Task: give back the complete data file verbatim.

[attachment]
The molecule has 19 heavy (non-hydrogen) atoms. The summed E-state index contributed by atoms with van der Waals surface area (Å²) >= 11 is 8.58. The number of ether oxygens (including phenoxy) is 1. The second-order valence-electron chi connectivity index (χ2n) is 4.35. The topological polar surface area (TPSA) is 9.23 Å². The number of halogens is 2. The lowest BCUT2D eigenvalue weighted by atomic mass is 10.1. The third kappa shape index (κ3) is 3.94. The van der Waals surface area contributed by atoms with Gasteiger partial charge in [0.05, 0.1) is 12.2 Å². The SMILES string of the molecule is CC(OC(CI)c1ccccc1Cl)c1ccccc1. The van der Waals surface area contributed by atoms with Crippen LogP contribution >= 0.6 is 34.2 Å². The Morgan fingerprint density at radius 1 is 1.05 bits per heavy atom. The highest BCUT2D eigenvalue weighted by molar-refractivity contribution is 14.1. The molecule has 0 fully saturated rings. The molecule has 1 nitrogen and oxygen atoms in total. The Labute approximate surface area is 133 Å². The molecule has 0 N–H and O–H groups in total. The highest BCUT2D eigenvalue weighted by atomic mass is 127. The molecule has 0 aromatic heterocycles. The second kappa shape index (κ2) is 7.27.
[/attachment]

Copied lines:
The molecule has 19 heavy (non-hydrogen) atoms. The summed E-state index contributed by atoms with van der Waals surface area (Å²) >= 11 is 8.58. The number of ether oxygens (including phenoxy) is 1. The second-order valence-electron chi connectivity index (χ2n) is 4.35. The topological polar surface area (TPSA) is 9.23 Å². The number of halogens is 2. The lowest BCUT2D eigenvalue weighted by atomic mass is 10.1. The third kappa shape index (κ3) is 3.94. The van der Waals surface area contributed by atoms with Gasteiger partial charge in [0.05, 0.1) is 12.2 Å². The SMILES string of the molecule is CC(OC(CI)c1ccccc1Cl)c1ccccc1. The van der Waals surface area contributed by atoms with Crippen LogP contribution >= 0.6 is 34.2 Å². The Morgan fingerprint density at radius 1 is 1.05 bits per heavy atom. The highest BCUT2D eigenvalue weighted by molar-refractivity contribution is 14.1. The molecule has 0 fully saturated rings. The molecule has 1 nitrogen and oxygen atoms in total. The Labute approximate surface area is 133 Å². The molecule has 0 N–H and O–H groups in total. The highest BCUT2D eigenvalue weighted by atomic mass is 127. The molecule has 0 aromatic heterocycles. The second kappa shape index (κ2) is 7.27.